Every two weeks, we gather some of the most interesting, intriguing and even oddball studies from health researchers around the world. Here are the latest:
Receiving a notification of an incoming phone call or text message on a cellphone can distract people from an activity just as much as talking on the phone or texting, researchers at Florida State University reported.
“The level of how much it affected the task at hand was really shocking,” said Courtney Yehnert, one of the researchers on the study, which was published in the Journal of Experimental Psychology: Human Perception and Performance.
The notifications, although short, can prompt irrelevant thoughts or “mind wandering” that undermines concentration on an activity, the report said.
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The researchers asked participants to perform a computer task that required concentration while receiving cellphone notifications. They were three times as likely to make mistakes as subjects who didn’t receive notifications.
Chemotherapy can make end worse
Patients suffering from end-stage cancer who can still function reasonably well may see their quality of life diminished by chemotherapy, a recent study concludes.
“The (quality of life near death) in patients with end-stage cancer is not improved, and can be harmed, by chemotherapy use near death, even in patients with good performance status,” the authors wrote.
The study, published online July 23 in the journal JAMA Oncology, examined the experiences of 158 cancer patients who received chemotherapy between 2002 and 2008.
It was conducted by researchers at Weill Cornell Medical College in New York and other institutions, who said they undertook it amid concerns by physicians about the benefits of chemotherapy for dying patients.
Autism diagnoses changed, increased
A 300 percent increase in the number of special-education students diagnosed with autism in the United States last decade was largely the result of the changing classification of intellectual disabilities, scientists at Penn State University concluded.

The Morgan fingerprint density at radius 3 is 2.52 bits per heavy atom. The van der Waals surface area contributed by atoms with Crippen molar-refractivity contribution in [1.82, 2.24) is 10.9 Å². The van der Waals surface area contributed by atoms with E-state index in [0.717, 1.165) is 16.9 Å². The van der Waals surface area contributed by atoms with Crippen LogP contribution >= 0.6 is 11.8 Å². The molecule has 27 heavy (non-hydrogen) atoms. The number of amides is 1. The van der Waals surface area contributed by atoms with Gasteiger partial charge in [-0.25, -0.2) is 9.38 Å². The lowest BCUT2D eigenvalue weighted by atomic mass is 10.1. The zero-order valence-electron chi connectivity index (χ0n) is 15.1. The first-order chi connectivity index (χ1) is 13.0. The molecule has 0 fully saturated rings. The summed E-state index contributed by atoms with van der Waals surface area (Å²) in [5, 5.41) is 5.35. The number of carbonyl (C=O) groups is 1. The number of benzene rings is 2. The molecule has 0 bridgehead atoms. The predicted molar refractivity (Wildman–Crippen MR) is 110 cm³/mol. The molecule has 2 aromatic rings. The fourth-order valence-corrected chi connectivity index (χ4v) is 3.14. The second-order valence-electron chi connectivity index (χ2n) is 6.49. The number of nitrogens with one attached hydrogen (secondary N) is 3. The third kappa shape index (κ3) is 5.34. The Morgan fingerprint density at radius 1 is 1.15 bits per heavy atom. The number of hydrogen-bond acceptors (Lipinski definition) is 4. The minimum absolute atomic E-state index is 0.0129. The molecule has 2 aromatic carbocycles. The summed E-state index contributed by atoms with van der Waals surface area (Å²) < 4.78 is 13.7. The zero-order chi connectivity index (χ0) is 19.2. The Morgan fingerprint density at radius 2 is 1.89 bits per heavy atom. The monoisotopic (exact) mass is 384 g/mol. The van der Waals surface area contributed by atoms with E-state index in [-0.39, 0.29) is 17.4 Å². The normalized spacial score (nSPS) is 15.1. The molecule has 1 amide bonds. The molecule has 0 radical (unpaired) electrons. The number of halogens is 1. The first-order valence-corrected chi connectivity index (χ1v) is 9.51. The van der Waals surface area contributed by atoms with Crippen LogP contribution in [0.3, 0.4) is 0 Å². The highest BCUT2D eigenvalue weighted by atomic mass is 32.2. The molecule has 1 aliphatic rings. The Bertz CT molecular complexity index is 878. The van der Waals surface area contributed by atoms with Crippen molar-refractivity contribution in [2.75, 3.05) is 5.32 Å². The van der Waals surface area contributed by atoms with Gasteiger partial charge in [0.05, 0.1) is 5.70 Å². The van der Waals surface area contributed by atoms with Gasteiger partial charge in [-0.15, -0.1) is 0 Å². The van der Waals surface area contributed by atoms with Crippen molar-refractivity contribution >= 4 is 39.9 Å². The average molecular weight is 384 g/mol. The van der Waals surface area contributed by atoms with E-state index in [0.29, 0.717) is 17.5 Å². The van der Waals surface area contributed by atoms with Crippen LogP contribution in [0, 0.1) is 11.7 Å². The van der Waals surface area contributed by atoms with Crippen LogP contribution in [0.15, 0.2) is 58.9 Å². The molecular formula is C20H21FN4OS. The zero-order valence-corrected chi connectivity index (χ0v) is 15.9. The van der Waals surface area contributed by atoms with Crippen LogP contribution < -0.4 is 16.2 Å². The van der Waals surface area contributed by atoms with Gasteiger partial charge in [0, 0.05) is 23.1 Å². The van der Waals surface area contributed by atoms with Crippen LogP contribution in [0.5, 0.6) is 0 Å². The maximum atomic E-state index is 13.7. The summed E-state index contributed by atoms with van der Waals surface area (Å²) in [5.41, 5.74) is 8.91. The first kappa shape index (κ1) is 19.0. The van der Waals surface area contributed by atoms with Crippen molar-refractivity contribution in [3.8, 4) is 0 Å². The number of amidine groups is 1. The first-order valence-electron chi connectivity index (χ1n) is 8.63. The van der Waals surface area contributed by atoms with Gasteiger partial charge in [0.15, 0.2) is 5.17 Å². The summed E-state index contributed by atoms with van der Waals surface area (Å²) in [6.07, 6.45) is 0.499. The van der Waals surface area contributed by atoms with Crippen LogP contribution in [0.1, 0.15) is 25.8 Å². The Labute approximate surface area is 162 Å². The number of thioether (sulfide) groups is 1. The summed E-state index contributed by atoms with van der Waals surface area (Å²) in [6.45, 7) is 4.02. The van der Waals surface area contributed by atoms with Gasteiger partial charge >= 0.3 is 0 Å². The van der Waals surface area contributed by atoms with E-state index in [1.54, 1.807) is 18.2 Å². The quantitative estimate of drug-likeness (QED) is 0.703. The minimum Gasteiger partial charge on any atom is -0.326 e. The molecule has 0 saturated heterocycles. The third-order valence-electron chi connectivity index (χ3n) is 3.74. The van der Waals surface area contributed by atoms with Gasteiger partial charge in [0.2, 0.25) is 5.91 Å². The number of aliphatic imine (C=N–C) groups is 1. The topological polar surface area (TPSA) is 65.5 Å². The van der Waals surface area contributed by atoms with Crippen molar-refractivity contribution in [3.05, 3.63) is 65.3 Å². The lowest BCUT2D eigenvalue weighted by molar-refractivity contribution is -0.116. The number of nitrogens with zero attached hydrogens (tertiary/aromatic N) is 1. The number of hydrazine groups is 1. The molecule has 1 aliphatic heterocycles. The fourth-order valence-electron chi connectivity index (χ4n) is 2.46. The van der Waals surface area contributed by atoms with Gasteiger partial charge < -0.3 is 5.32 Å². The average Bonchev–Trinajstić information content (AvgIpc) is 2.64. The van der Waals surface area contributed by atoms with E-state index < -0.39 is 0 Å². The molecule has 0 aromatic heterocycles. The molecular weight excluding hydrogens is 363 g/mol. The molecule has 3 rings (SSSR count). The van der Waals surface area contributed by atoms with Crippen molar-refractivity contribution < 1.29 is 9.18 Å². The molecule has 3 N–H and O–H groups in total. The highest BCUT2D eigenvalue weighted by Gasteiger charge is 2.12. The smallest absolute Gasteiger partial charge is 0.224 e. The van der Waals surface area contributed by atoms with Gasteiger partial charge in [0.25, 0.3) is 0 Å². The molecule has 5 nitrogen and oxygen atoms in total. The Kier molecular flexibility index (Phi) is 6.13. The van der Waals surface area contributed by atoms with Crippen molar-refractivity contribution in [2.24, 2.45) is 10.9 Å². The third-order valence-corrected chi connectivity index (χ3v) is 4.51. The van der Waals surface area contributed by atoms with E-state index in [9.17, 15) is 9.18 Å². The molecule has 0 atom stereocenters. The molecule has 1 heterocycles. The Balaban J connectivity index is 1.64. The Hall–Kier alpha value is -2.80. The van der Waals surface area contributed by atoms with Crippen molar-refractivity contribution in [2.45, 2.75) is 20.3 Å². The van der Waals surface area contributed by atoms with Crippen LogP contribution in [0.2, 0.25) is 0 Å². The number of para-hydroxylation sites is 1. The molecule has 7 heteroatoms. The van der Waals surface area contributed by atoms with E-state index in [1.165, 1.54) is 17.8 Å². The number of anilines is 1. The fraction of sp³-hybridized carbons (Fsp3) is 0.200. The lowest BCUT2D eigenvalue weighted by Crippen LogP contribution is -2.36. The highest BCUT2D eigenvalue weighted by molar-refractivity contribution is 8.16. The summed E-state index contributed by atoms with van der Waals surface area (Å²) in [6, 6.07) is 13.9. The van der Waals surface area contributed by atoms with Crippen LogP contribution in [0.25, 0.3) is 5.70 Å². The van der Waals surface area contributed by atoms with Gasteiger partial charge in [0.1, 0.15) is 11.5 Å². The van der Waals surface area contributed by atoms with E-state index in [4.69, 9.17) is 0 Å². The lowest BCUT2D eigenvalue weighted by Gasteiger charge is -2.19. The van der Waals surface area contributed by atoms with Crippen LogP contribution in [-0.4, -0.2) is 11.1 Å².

Their findings, published in the American Journal of Medical Genetics on July 22, looked at 11 years of special-education enrollment data for an average of 6.2 million children per year.
The researchers found that an increase in autism cases was accompanied by a nearly equal decrease in diagnoses of other intellectual disabilities that occur with autism including learning disabilities and emotional problems.
The study was the first of its kind and helps explain the dramatic increase in the number of children diagnosed with autism in recent years, the authors said.
Figures from the U.S. Centers for Disease Control and Prevention suggest there has been an increase in autism cases from 1 in 5,000 children in 1975 to 1 in 68 in 2012, they said.
Sleep boosts memory
A new study has shown that a good night’s sleep can help people remember things they had earlier forgotten.
“Sleep almost doubles our chances of remembering previously unrecalled material,” Nicolas Dumay, of the University of Exeter in England said, in a news release.
The study tested subjects who were asked to learn new words and then recall them after a 12-hour period of wakefulness and again after sleeping. In many cases where the participants were unable to recall the words after a long day, they could remember them after sleep, the researchers found.
The study was conducted by scientists from the University of Exeter and the Basque Centre for Cognition, Bran and Language in Spain and published July 26 in the journal Cortex.